GameTech: Naughty Dog in Uncharted territory with female lead

Later this month, Uncharted will live up to its name for arguably the first time. The series will untether itself from hero, Nathan Drake, and drift into new territory, by featuring a female lead and a new storyline, writes Ronan Jennings.

GameTech: Naughty Dog in Uncharted territory with female lead

It’s a big leap into the unknown for Naughty Dog and their flagship franchise. Nathan Drake has been the face of PlayStation since the early days of the PS3.

Naughty Dog have called on a familiar name to lead Uncharted: The Lost Legacy. They have made Chloe Frazer, one of Drake’s team and a supposed fan favourite, the star.

The Lost Legacy owes much to the spirit of exploration. The game was originally designed as downloadable content, a shorter, bite-sized Uncharted that people could play in a few hours.

As Naughty Dog began to explore the story of Chloe Frazer and her reluctant companion, Nadine Ross, they realized The Lost Legacy was quickly breaking free of its shackles.

“It just blew up,” says game director, Kurt Margenau, in a developer diary. “Before we knew it, a full game.”

In The Lost Legacy, Chloe returns to her roots in India to hunt for the Tusk of Ganesh, accompanied by a bankrupt Nadine. The developers claim the friction between Chloe’s spontaneity and Nadine’s pragmatism is part of what makes the story interesting. Chloe is there for herself, but Nadine is there for the money.

In terms of gameplay, little has changed. Chloe will be swinging from grappling hooks, shooting enemies, and driving jeeps across open plains, just like Drake did in Uncharted 4.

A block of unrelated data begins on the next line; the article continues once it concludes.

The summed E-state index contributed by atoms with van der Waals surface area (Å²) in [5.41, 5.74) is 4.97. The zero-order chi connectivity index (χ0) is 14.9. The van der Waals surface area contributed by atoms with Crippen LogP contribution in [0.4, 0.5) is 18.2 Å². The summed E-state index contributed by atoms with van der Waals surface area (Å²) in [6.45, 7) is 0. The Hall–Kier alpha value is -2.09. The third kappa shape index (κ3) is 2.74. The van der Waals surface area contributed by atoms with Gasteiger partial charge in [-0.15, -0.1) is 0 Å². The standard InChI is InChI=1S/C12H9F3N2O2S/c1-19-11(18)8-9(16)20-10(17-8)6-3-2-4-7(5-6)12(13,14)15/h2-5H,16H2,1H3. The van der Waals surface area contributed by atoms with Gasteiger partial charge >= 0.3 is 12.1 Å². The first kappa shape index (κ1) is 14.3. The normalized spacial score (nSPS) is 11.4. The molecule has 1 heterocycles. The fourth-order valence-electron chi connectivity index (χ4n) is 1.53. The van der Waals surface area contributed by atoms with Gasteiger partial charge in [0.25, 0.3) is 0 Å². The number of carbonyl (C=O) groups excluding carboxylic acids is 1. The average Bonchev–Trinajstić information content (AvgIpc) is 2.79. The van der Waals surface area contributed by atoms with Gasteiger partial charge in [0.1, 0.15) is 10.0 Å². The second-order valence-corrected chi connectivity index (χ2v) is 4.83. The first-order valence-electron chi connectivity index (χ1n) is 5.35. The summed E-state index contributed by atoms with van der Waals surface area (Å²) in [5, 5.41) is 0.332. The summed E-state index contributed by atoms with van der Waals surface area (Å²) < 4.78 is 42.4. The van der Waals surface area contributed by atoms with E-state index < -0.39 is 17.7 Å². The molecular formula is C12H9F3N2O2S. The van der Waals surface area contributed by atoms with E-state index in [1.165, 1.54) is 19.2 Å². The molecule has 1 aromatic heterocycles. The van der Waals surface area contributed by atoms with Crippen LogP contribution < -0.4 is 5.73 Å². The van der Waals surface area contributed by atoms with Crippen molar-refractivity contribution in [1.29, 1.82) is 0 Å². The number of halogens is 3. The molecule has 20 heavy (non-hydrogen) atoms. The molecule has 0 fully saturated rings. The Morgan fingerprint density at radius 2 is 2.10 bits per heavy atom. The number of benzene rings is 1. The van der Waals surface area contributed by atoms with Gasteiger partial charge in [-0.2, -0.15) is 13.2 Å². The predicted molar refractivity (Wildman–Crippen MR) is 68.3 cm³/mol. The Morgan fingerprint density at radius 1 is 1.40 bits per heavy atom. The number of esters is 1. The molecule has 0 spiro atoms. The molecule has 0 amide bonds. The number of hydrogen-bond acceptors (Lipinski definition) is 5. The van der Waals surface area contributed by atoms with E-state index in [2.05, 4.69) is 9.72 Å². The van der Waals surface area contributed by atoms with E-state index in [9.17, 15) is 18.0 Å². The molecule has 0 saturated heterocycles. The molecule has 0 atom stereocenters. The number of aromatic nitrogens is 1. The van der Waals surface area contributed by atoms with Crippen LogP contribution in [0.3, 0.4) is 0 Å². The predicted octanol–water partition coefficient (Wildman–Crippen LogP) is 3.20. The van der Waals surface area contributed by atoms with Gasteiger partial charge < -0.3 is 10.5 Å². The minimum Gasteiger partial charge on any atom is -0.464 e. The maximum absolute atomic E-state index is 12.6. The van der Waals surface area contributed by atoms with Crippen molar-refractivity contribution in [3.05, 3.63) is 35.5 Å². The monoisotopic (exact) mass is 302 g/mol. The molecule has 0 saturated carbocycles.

There are a few new additions, like the locked containers hidden across maps, but, by and large, this looks very much like a case of same system, new faces.

How will fans react? Will they buy the game, regardless of Drake’s absence, or will they see Chloe as Jeremy Renner in the Bourne series, a second-rate version of the real thing?

“We felt we wrapped up Drake’s story in Uncharted 4,” creative director, Shaun Escayg, said. “We wanted to find a new cast of characters that could actually carry on the Uncharted legacy.”

We’re about to find out if they struck gold, or struck out.


We all struck gold with Spelunky, back in 2009, both literally and figuratively. Spelunky is rightfully considered one of the greatest indie games of all time, an amazing feat when you realise it was first released as a free game.

Spelunky is a Mario-like platform game, in which an Indiana Jones-inspired character dives deeper and deeper into subterranean ruins, looking for a lost city of gold. Every time you die (and in Spelunky you will die a lot), you start from the beginning again, but all the levels change in design, from the enemy type to map layout to power-ups and secrets.

The key to progressing was learning from each death, so that every new dive into the ruins brought with it knowledge from the previous trip, and with it the skill to progress.

Spelunky is considered a classic, especially for game developers, who admire its nigh- perfect ‘roguelite’ design.

It’s no surprise, then, that everyone got very excited when Derek Yu, Spelunky’s creator, announced his next project this week. Called UFO50, it is a collection of 50 full games created in the style and restrictions of ‘80s 8-bit gaming.

The collection includes shooters, platformers, puzzle games, dungeon crawlers, and sports games and will feature both single-player and multi-player games. Yu claims UFC50 could take 100 hours to complete. Either way, it sounds out of this world.


Speaking of alien expeditions, Tacoma is the latest game from the creators of Gone Home. While Gone Home was a touching coming-of-age story told through awkward video game mechanics, Tacoma takes players to a space station in the year 2088.

In a future where corporations rule the world, player-character, Amy, visits the abandoned space station, Tacoma, to retrieve AI data, piecing together what happened through an in-game, augmented reality system.

Tacoma isn’t exactly uncharted territory, but it’s a compelling visit to the final frontier nonetheless.

It’s definitely one for dedicated sci-fi fans to pick up.

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